Socialist Worker

Corruption, harassment and Brexit pile strain on Boris Johnson

by Tomáš Tengely-Evans
Issue No. 2674

Protests greeted Boris Johnsons first Tory party conference as prime minister

Protests greeted Boris Johnson's first Tory party conference as prime minister (Pic: Neil Terry)

Boris Johnson began his first Tory party conference as prime minister facing allegations of ­sexual harassment and ­corruption—and a looming Brexit deadline.

The Tories have been forced to continue parliamentary business during their conference this week. MPs refused to grant the usual recess after the Supreme Court ruled last week that Johnson’s proroguing of parliament was unlawful.

In a further humiliation, Johnson’s speech to conference was scheduled for Wednesday when he should be at prime minister’s questions.

And he faced mounting pressure over allegations that US ­businesswoman Jennifer Arcuri had benefited financially from their friendship.

Her companies received £126,000 in public money when Johnson was London mayor.

He was formally referred to the Independent Office for Police Conduct watchdog on Saturday for a potential investigation into whether he committed misconduct in public office.

The following day journalist Charlotte Edwardes said Johnson had harassed her at a private dinner at The Spectator offices in London in 1999. He had just been appointed editor of the right wing magazine.

Edwardes made the revelation in her Sunday Times column.

“His hand was high up my leg and he has enough inner flesh beneath his fingers to make me sit suddenly upright,” she wrote.


Chancellor Sajid Javid defended the prime minister, saying, “He couldn’t be clearer, absolutely clear that the allegations are completely untrue.

“I totally trust him on that.”

Johnson has twice been sacked for lying—once as a journalist, and once from the shadow cabinet.

A similar case of harassment forced Michael Fallon to resign as Tory defence secretary in Theresa May’s government. Fallon had touched the knee of journalist Julia Hartley-Brewer.

Johnson has gambled his ­leadership on winning back right wing votes from Nigel Farage’s Brexit Party. This means he has to stick to his promise of Britain leaving the European Union (EU) on 31 October—with or without a deal.

Johnson must present a new deal by the EU summit on 17 and 18 October. If he hasn’t negotiated one, the “Benn Act” states the ­government has to seek a delay to Brexit until 31 January.

The deadline for asking for an extension is 19 October.

Ministers have suggested they could ignore the Benn Act, but that could open them up to another court case. Johnson could seek once more to force a snap election on the theme of “people vs the politicians”.

The longer Labour delays a general election, the easier it will be for the right to pretend they are ­defenders of democracy against elites.

For a general election, not ‘national unity’ myth

Cross-party talks and delaying a general election risk damaging Jeremy Corbyn’s chances of leading a left wing Labour government.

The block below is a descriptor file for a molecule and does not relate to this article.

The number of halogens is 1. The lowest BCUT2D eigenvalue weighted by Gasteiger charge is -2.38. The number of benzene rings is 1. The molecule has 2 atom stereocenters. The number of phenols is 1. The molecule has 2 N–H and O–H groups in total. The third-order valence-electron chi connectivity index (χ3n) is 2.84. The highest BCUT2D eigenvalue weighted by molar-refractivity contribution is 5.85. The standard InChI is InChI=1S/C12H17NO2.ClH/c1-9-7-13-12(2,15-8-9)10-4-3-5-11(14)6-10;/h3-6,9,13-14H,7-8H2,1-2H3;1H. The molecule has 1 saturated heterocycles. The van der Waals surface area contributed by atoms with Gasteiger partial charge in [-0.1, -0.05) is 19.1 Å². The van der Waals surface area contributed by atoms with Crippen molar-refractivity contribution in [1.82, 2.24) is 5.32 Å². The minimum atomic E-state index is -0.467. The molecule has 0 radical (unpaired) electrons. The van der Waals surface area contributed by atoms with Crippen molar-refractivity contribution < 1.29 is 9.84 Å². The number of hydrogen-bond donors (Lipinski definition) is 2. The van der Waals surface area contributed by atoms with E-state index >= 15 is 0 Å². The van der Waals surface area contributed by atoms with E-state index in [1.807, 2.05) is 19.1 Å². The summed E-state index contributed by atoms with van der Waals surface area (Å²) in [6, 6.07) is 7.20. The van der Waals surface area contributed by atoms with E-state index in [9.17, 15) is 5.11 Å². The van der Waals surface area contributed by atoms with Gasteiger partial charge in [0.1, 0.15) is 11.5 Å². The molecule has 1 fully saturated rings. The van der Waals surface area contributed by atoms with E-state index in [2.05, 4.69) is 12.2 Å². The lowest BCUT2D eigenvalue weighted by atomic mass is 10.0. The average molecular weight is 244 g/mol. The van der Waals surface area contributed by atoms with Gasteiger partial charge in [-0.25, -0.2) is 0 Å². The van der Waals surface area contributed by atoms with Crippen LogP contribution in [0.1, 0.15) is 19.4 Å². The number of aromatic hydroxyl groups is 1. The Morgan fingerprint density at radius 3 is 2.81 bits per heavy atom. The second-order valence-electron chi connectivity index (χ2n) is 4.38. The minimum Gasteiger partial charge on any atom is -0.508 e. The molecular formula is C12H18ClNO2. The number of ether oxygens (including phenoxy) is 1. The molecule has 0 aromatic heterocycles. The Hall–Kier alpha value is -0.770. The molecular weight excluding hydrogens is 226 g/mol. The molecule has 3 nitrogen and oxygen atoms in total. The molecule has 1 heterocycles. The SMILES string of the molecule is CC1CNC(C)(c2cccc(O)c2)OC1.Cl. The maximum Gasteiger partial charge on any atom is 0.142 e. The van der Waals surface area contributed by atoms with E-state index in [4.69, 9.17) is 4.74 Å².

Shadow justice secretary Richard Burgon has said Labour wants to get the Tories “out by Christmas”.

“Labour wants a general election as soon as possible so we can boot the Tories out,” he said.

But Burgon added, “Boris Johnson shouting and bawling about a general election is just a typical Tory trick.”

This strategy has seen Labour miss three potential opportunities to bring down the Johnson government. Twice it has voted against holding a general election.

And it disagreed when the Scottish National Party (SNP) suggested that it could bring forward a vote of no confidence in Johnson’s government this week.

Party leader Nicola Sturgeon hinted she could support a caretaker government led by Corbyn.

Labour should seek any opportunity to push for a general election.

The real “trick” it should beware of is a “caretaker” or “national unity government”.

Liberal Democrat leader Jo Swinson has already said she would not support one led by Corbyn.

The priorities would be set by big business, which wants to stay within the neoliberal European Union’s single market.

Bosses would not be opposed to Tory attempts to force through more austerity or free market reforms during the shock of a no-deal Brexit.

Any form of Brexit—soft or hard, deal or no-deal—will be bad for working class people if it’s based on Tory policies.

The best response is to unite Leave and Remain working class voters in a battle to get the Tories out now.

Labour can win a general election—but not if it becomes a moderate party of Remain.

An insurgent campaign that focuses on class issues such as defending the NHS can break through.

Bosses fear impact of no-deal Brexit on their business profits

Boris Johnson’s threat of a no-deal Brexit has played well with right wing voters.

But it has deepened divisions between big business and the Tories, the party that’s supposed to defend the interests of big business.

Dame Carolyn Fairbairn, leader of the CBI bosses’ organisation, slammed the prime minister ahead of the Tory conference.

She said firms were “mired in a swamp of uncertainty” and that it was a “myth” they could prepare to leave the European Union without a trade deal.

Big business disquiet has seen some within Labour’s ranks, such as shadow chancellor John McDonnell, try to court the bosses.

He hopes to present Labour as the “sensible” party that could manage the economy.

The Financial Times newspaper said a caretaker government might be better than a no-deal Brexit.

While business fears the potential disruption of leaving without a deal, it is far more hostile to Labour’s radical policies.

Even if it temporarily backed Labour to stop a no-deal Brexit, bosses would fight to stop policies in the interests of ordinary people.

Click here to subscribe to our daily morning email newsletter 'Breakfast in red'

Mobile users! Don't forget to add Socialist Worker to your home screen.